Dr. Daniele Ganser : NATO's Secret Armies - GLADIO & The Strategy of Tension


  60. Scott’s rant January 10th, 2016
    January 10, 2016

    In today’s Scott’s rant:

    • the US & EU Power Structure
    • How ‘Obscure’ US Bureaucrats Foment Wars
    • How the myth of American “exceptionalism” is perpetuated
    • Is allocation of Developed vs Developing permanent?
    • What the fate of Russian teenagers of the “Young Guards” at the hands of Germans in 1943 has to do with the Islamisation of Europe in 2016?
    • The West had a perfect plan, until Russia interfered and everything went horribly wrong
    • Humor and Rumor


  61. Is Government Propaganda Illegal?

  62. Anonymous says Muslims and Christians are ultimately confrontational. I assert this is fundamentally false despite the numerous conflicts that have occurred over the centuries between Muslims and Christians for a multitude of various reasons, and reproduce here a translation of Charter of Privileges to the monks of St. Catherine Monastery in Mt. Sinai by the prophet of Islam himself:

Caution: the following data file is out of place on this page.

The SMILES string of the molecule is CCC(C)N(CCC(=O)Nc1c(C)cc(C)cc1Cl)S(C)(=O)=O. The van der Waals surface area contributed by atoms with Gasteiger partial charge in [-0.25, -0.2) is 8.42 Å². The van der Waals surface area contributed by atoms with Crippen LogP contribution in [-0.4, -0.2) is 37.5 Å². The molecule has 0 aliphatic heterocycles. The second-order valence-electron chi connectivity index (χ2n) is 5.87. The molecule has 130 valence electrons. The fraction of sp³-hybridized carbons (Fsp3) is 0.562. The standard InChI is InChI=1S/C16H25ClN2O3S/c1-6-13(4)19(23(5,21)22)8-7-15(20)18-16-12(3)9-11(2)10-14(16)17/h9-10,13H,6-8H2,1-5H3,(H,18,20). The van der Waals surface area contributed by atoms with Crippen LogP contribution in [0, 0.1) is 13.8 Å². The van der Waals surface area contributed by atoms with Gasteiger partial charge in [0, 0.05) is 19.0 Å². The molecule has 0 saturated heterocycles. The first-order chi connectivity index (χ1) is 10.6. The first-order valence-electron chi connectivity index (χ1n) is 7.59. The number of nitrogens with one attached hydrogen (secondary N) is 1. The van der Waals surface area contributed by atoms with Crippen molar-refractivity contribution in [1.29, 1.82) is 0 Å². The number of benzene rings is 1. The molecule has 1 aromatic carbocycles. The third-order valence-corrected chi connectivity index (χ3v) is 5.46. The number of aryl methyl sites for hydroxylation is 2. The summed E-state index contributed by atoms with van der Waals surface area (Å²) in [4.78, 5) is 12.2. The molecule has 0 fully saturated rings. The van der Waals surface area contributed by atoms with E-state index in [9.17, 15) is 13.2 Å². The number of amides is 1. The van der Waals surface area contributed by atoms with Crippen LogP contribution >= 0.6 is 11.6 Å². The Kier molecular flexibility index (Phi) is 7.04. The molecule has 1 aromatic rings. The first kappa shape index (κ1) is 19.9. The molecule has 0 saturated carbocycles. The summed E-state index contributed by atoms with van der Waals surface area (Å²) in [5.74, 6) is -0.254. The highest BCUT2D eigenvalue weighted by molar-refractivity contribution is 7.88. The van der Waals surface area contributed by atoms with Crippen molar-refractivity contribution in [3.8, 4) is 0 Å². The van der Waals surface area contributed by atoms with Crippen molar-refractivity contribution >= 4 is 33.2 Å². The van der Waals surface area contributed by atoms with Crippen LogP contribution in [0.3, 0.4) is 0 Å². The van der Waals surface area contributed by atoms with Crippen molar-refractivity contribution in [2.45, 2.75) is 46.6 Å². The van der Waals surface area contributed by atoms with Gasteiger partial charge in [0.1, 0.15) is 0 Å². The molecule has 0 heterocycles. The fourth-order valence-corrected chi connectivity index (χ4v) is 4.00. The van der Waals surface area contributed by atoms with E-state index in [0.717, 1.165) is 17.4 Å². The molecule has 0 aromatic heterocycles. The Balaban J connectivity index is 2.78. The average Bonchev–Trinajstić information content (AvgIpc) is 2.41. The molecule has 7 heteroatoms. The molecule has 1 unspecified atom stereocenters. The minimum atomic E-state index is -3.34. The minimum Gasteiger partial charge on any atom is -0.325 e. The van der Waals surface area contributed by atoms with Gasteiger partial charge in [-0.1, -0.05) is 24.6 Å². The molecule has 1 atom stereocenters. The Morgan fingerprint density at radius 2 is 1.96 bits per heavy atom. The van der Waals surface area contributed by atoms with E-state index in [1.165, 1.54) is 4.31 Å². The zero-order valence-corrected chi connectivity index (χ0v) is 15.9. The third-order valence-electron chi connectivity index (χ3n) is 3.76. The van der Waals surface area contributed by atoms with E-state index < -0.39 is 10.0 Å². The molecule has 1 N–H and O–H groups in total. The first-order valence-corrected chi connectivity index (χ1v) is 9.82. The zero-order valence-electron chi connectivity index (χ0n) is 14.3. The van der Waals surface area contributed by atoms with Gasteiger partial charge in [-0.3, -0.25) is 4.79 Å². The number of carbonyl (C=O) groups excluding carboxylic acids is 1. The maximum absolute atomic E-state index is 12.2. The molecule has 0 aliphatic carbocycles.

This is a message from Muhammad ibn Abdullah, as a covenant to those who adopt Christianity, near and far, we are with them.
    Verily I, the servants, the helpers, and my followers defend them, because Christians are my citizens; and by God! I hold out against anything that displeases them.
    No compulsion is to be on them.
    Neither are their judges to be removed from their jobs nor their monks from their monasteries.
    No one is to destroy a house of their religion, to damage it, or to carry anything from it to the Muslims' houses.